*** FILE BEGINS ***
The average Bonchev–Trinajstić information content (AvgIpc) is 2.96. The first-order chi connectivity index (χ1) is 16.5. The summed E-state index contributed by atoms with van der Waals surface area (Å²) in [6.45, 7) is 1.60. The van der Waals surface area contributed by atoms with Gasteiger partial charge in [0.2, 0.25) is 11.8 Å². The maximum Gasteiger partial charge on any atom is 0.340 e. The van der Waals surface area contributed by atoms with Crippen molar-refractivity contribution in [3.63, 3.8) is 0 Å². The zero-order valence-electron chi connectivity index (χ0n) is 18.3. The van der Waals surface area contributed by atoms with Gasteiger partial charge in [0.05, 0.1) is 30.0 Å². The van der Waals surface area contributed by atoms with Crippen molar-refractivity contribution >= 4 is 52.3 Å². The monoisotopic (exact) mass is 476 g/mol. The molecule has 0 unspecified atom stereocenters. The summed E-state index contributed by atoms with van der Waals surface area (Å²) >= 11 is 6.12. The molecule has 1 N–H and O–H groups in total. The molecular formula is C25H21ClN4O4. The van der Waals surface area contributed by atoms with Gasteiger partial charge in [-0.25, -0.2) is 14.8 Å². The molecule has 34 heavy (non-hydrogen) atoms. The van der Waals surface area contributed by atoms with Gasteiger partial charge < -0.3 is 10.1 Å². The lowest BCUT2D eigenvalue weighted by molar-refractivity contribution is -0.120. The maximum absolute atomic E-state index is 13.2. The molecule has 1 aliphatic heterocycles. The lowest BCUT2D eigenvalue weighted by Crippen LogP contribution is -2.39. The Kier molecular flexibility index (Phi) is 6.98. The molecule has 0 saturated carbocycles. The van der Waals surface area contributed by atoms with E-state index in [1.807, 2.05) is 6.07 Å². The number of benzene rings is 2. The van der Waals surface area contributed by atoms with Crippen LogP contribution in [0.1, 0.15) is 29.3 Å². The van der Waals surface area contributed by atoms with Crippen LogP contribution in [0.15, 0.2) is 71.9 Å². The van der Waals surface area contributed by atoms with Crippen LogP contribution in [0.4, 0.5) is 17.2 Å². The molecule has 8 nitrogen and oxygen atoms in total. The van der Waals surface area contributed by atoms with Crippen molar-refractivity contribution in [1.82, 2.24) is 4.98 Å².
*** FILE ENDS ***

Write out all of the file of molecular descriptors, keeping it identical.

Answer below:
The average Bonchev–Trinajstić information content (AvgIpc) is 2.96. The first-order chi connectivity index (χ1) is 16.5. The summed E-state index contributed by atoms with van der Waals surface area (Å²) in [6.45, 7) is 1.60. The van der Waals surface area contributed by atoms with Gasteiger partial charge in [0.2, 0.25) is 11.8 Å². The maximum Gasteiger partial charge on any atom is 0.340 e. The van der Waals surface area contributed by atoms with Crippen molar-refractivity contribution in [3.63, 3.8) is 0 Å². The zero-order valence-electron chi connectivity index (χ0n) is 18.3. The van der Waals surface area contributed by atoms with Gasteiger partial charge in [0.05, 0.1) is 30.0 Å². The van der Waals surface area contributed by atoms with Crippen molar-refractivity contribution >= 4 is 52.3 Å². The monoisotopic (exact) mass is 476 g/mol. The molecule has 0 unspecified atom stereocenters. The summed E-state index contributed by atoms with van der Waals surface area (Å²) >= 11 is 6.12. The molecule has 1 N–H and O–H groups in total. The molecular formula is C25H21ClN4O4. The van der Waals surface area contributed by atoms with Gasteiger partial charge in [-0.25, -0.2) is 14.8 Å². The molecule has 34 heavy (non-hydrogen) atoms. The van der Waals surface area contributed by atoms with Gasteiger partial charge < -0.3 is 10.1 Å². The lowest BCUT2D eigenvalue weighted by molar-refractivity contribution is -0.120. The maximum absolute atomic E-state index is 13.2. The molecule has 1 aliphatic heterocycles. The lowest BCUT2D eigenvalue weighted by Crippen LogP contribution is -2.39. The Kier molecular flexibility index (Phi) is 6.98. The molecule has 0 saturated carbocycles. The van der Waals surface area contributed by atoms with E-state index in [1.807, 2.05) is 6.07 Å². The number of benzene rings is 2. The van der Waals surface area contributed by atoms with Crippen LogP contribution in [0.1, 0.15) is 29.3 Å². The van der Waals surface area contributed by atoms with Crippen LogP contribution in [0.15, 0.2) is 71.9 Å². The van der Waals surface area contributed by atoms with Crippen LogP contribution in [0.4, 0.5) is 17.2 Å². The molecule has 8 nitrogen and oxygen atoms in total. The van der Waals surface area contributed by atoms with Crippen molar-refractivity contribution in [1.82, 2.24) is 4.98 Å².